14 Jul 2008

Clark stays clear of Glenn row

7:04 pm on 14 July 2008

Prime Minister Helen Clark says she will not step into a row between New Zealand First leader Winston Peters and The New Zealand Herald over its claim that expatriate businessman Owen Glenn made a donation or loan to the party.

Mr Peters has dismissed the claim as fiction and is demanding an apology.

He says his party can find no evidence of receiving money from the Mr Glenn.

National Party leader John Key says Miss Clark must ensure Mr Peters has been truthful about the claim.

Mr Key says the issue is not just a matter for New Zealand First because Mr Peters is also minister of foreign affairs. Mr Glenn has expressed his interest in becoming the honorary counsel in Monaco, where he is based.

Mr Key says Miss Clark must demand the same accountability from Mr Peters that she expects with other ministers.

But Miss Clark says it is an issue for New Zealand First and Mr Peters.

Mr Glenn's public relations adviser, Steve Fisher, says he is unable to confirm whether Mr Glenn made a donation or loan.

Mr Glenn was the Labour Party's biggest donor at the 2005 election.

The New Zealand Herald story says Mr Glenn admitted in an email to making a donation.

The email was written to Mr Fisher who said on Monday that when the matter first arose in February, he advised Mr Glenn to refer all questions to New Zealand First.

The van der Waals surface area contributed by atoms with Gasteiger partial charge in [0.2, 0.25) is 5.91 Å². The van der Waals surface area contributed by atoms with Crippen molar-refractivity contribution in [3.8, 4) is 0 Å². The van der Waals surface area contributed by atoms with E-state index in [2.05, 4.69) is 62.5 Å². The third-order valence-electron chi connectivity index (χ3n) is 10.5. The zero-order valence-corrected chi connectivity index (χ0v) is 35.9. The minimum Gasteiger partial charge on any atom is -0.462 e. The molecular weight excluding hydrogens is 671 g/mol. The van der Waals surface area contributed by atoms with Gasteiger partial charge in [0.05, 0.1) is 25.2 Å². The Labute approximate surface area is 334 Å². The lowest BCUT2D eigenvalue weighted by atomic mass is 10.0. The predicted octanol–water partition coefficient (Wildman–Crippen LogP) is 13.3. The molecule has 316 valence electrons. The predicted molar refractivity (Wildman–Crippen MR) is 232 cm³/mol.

Mr Fisher says he no longer has the email, cannot confirm its wording and does not know how it was obtained by the newspaper. He says he cannot remember if Mr Glenn told him he had given money to the party.

Mr Peters says the party has no records of any loans or donations from Mr Glenn, who is based in Monaco.

Mr Peters says the newspaper's editor and the journalist who wrote the story are welcome to go through the party's accounts.

Mr Peters was questioned about Mr Glenn in February after then-party president Dail Jones said New Zealand First had received a five-figure anonymous donation.

Mr Peters said at the time that the money was a consolidation of party funds and Mr Jones was mistaken.

But the paper says it stands by its story and the journalist who wrote it.

Editor Tim Murphy says the story was based on explicit emails and Mr Peters' response has left open to interpretation possibilities of funding assistance for New Zealand First and its interests.